environmental projects. He passed away on February 16, 2009.
Simms’ films consist of delightful fantasies invented by his students, who
created all the figures, painted backdrops, sets, graphics, and credit rolls. In
several cases, the students themselves are shown in the act of developing
materials used in the films. The fact that Simms was successful in getting three
of his student-crafted films distributed nationally makes them all the more
remarkable. A book of Simms’ environmental cartoons,
Bulldozer in Paradise, was published posthumously.
Circus 10m, 1959, color, sound.
Here, a cartoon circus is created by Willis Simm's animation class at Hughes Jr.
High School, Woodland Hills, California, with a musical soundtrack performed by
Hughes' music teacher Robert Clark. The film is reminiscent of
Performs his "Circus" (Whitney Museum, 1955). This film takes an
approach similar to that of Calder, whimsical, poetic, fantastic, but created
by his junior high students, rather than the artist himself. Distributed by Bailey Films.
4:40, undated, color, sound. Here, a bored boy in
classroom fantasizes about wild animals. The adult appearing as the teacher is
unidentified. Animals sounds and the motor noise of the safari car are all
provided by children's voices, which adds to the exceptional charm of this film.
Coil Bowl, The 5m, undated, black and white, silent. Animated by
white paint on a series of black cards, Simms here describes the making of a coiled
Earth Investigation, The 5:29, (1976), color, silent. A film made
by Simms’ Animated Art class, showing aliens in UFOs investigating, then
attacking the earth.
El Perico 11m, 1966, color, sound. A Spanish language film.
Uses animation by Simms to present the story of a parrot for beginning language
students. Tells how Pedrito, a clever parrot, is kidnapped by a magician and
then returned to his owners after a circus performance. Narration is by a native
speaker. Produced by Sigma Educational Films, Distributed by Film Communicators.
Film Making Experience, A (The Night Before Christmas) 10:23, 1974,
sound, color. Made by Willis Simms' 6th Period Art Class at Hughes Jr. High,
Woodland Hills, California. The film depicts the making of the film as well as
the finished product, with Bolex camera, the construction of miniature sets,
lighting and splicing. The jazz sound track is performed by Robert Clark, music
teacher at Hughes Jr. High. The narration was done by veteran actor Marvin
Miller. The girl shown splicing footage is Simms' daughter Laura. Distributed by Salenger Educational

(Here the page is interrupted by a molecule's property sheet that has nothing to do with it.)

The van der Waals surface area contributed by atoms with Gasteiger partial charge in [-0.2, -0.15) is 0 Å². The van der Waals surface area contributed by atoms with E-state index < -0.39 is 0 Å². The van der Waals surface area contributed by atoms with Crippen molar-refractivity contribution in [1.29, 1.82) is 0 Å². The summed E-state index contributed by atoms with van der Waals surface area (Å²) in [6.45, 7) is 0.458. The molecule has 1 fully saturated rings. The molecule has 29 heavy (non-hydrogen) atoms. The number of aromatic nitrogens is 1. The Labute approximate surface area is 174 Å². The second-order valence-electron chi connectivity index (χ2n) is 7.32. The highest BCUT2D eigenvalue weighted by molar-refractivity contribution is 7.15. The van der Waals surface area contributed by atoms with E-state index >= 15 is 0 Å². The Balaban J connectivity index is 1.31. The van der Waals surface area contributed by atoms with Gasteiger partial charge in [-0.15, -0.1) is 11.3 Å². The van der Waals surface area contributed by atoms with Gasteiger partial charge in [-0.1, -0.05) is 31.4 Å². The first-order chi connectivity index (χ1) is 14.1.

Frère Jacques 15m, 1962, sound, color. Recounts the folk tale
about a monk who had a difficult time waking up in time to do his job of ringing
the church bells. Uses animation and simple French phrases to introduce viewers
to the basics of the French language. Distributed by BFA.
Journey in Time
6:36, 1977, color, sound. Simms’ Animated Art Class
portrays an animated trek through the past and future.
La Piñata 11m, 1964, color, sound. A Spanish language film animated
by Simms. Uses animation to tell the story of Pepe, who works in a Mexican
piñata factory. Designed for first - year Spanish classes. Narration is by a
native speaker. Produced by Sigma Educational Films, Distributed by Film
Our Class Makes a Film: We Travel with Marco Polo 14m, undated
sound, color. This film follows each step in the production of a 16mm film on
the travels of Marco Polo made by seventh graders, and shows the motion picture
the students made. Wiilis Simms’ 7th Grade Art Class at Hughes Jr. High School
in Woodland Hills, California, is shown crafting papier-mâché figures and
painted backdrops for a film that was made over two semesters. Music by Robert
Clark, narration by daughter Ellen Simms and neighbor Kenneth Jones.
Produced by Sigma Films, distributed by ACG.
Pets, The 3m, undated, color. Simms-animated sequences of animals,
to a song written by Malvina Reynolds, sung by Marcia Berman.
5m, 1971? color, sound. About the film, Simms' daughter Ellen Simms writes: "It
gives some insight into my dad's perspective on the world and why he was so
committed to environmentalism. The film seems to recapitulate his lifetime
experience of watching natural areas filling up with built environment.
'Progress?' reflects his service on the LA City Solid Waste Management
Committee, which advised the city on landfill placement. He was seeing all these
beautiful steep wild canyons with streams getting filled in with garbage,
capped, and then built on as mesas." The narration was written by Mr.
Steinberg’s Third Grade class.
Romp, The 3:50, 1971, color, sound. A wild film focusing on
galloping, flying, and growling animals, and features a fascinating abstract
art sequence. Created by Simms’ Animation Class, with music by the Hughes Jr.
High Stage Band,
conducted by Elliot Myro.
“Original of Dan’s Trip to Planet Phi” 8m, undated, 8m, color,
silent. A soundtrack was never added to this fascinating film, a futuristic
fantasy showing Simms’ students making animated pictures and transparencies in